Meaning of Continuity of a Stable, Satisfactory Environment Regarding Timesharing
Parental timesharing for minor children has, in most states, including Florida, replaced the practice of custody for minor children where there is a primary or residential parent and a secondary or nonresidential parent. Over the years of experience and research, it has been proven that children develop to their best potential when they are cared for and nurtured by both parents. Unfortunately, in perhaps the majority of families in the US, both parents are not together whether in marriage or a living arrangement. The practice of primary and secondary custody simply does not allow a child equal access to and influence of each parent. Parental timesharing works much better for the healthy development of children.
That being said, it is interesting to look at how Family Court sets up the parameters of parental timesharing. There are 20 factors found in Florida Statute 61:13, which a judge will consider when making his or her determination of the exact structure of a couple’s parental timesharing arrangement. Ideally, the time spent with each parent, including overnights, will be equal, but the outcome of each factor can make a difference.
One of the factors in Florida Statute 61.13, factor 61.13(3)(d), reads, “The length of time the child has lived in a stable, satisfactory environment and the desirability of maintaining continuity.” What do the words stable, satisfactory, environment, and continuity mean in reference to a parental timesharing arrangement?
Satisfactory: if a child has been living in a home where he or she has been getting their needs met such as love and attention from both parents, safe dwelling, enough healthy food, proper supervision, medical and dental needs met, regular attendance at school for school-age children, activities outside of TV and ipads, peer social interactions, and reasonable discipline then a satisfactory life for a child was taking place.
Stable: Were both parents involved with the care and nurturing of their children on a regular basis, or did one parent perhaps travel a lot or spend the majority of his or her nonworking hours away from the home? How often has the family moved from one home to another, even in the same residential area and particularly when the move caused the child to need to change schools? Have other adults, not the parents, been primarily responsible for the child’s care? Have other adults been living in the home either regularly or off and on?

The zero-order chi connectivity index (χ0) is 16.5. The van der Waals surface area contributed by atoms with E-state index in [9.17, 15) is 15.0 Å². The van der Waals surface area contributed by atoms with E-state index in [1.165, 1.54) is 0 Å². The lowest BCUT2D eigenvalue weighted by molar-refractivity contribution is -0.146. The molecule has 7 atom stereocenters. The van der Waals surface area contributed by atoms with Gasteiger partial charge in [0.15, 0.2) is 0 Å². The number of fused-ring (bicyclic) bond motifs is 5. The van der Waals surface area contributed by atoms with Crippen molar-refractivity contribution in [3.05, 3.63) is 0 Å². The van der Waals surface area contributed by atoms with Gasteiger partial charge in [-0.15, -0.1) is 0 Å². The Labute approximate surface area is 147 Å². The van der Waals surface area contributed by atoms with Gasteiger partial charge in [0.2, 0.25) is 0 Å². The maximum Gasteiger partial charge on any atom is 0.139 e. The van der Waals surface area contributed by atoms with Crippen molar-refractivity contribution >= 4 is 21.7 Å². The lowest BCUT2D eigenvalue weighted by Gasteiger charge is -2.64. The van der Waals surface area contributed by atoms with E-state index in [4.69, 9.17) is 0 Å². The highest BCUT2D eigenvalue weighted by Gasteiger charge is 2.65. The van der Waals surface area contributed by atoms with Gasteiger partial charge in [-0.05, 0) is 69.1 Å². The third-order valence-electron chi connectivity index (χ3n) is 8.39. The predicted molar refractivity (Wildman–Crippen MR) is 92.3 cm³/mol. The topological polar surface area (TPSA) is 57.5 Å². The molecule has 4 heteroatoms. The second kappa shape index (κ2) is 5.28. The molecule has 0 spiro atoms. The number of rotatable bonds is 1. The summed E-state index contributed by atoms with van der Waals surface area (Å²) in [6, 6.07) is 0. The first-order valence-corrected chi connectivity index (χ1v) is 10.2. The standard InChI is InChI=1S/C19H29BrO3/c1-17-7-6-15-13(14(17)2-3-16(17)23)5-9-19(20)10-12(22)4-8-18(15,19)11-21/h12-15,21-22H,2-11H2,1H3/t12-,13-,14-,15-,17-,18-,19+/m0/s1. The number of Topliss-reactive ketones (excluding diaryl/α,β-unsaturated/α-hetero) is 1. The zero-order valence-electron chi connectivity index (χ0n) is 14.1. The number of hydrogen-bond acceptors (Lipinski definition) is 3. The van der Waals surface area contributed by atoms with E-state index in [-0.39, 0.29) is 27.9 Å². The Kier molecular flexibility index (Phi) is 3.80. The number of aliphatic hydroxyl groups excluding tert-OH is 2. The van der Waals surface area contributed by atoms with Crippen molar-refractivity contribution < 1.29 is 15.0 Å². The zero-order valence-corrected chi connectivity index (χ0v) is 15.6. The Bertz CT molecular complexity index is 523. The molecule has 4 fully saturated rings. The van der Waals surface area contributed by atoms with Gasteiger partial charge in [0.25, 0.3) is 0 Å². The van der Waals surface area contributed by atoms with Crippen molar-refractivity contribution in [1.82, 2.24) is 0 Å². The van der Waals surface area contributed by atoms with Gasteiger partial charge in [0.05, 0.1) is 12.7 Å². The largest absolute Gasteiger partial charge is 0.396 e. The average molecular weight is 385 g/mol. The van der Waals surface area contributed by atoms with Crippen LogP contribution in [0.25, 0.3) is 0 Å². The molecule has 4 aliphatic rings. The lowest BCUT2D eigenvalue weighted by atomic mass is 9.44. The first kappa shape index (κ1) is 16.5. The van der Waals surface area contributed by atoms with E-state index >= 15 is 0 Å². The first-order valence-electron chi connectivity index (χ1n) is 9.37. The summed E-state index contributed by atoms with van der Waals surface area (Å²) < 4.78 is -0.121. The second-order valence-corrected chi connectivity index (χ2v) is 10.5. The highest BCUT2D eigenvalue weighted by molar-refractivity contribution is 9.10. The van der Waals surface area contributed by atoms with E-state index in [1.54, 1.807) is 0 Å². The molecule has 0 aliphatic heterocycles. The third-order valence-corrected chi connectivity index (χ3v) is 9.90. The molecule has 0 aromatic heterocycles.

Environment: The environment of the child does not mean the physical structure where the child lives or the quality of the child’s bedroom. Environment takes into consideration the overall living experience of the child, including how satisfactory and stable the home life of the child has been and for how long it has been the way it is at present. Sometimes the environment will have changed for better or for worse, and the factors causing this change will be examined.
Continuity: This refers to the hope that the courts can provide a timesharing plan that will, in the case of a proven satisfactory, stable environment, be as rich as possible for the continued care and nurturing of the minor child by both parents. When the environment has been found lacking, a judge will set up a parenting plan best suited to the on-going needs of the minor child.
Setting up the parental timesharing plan is one of the most important decisions a judge must make. Hopefully, parents can work out a reasonable timesharing agreement during mediation, but a judge will still have to approve the marital agreement before the final judgment. Florida Family Courts work hard to live up to their motto “in the best interest of the child and so make the final parental timesharing arrangement a top priority.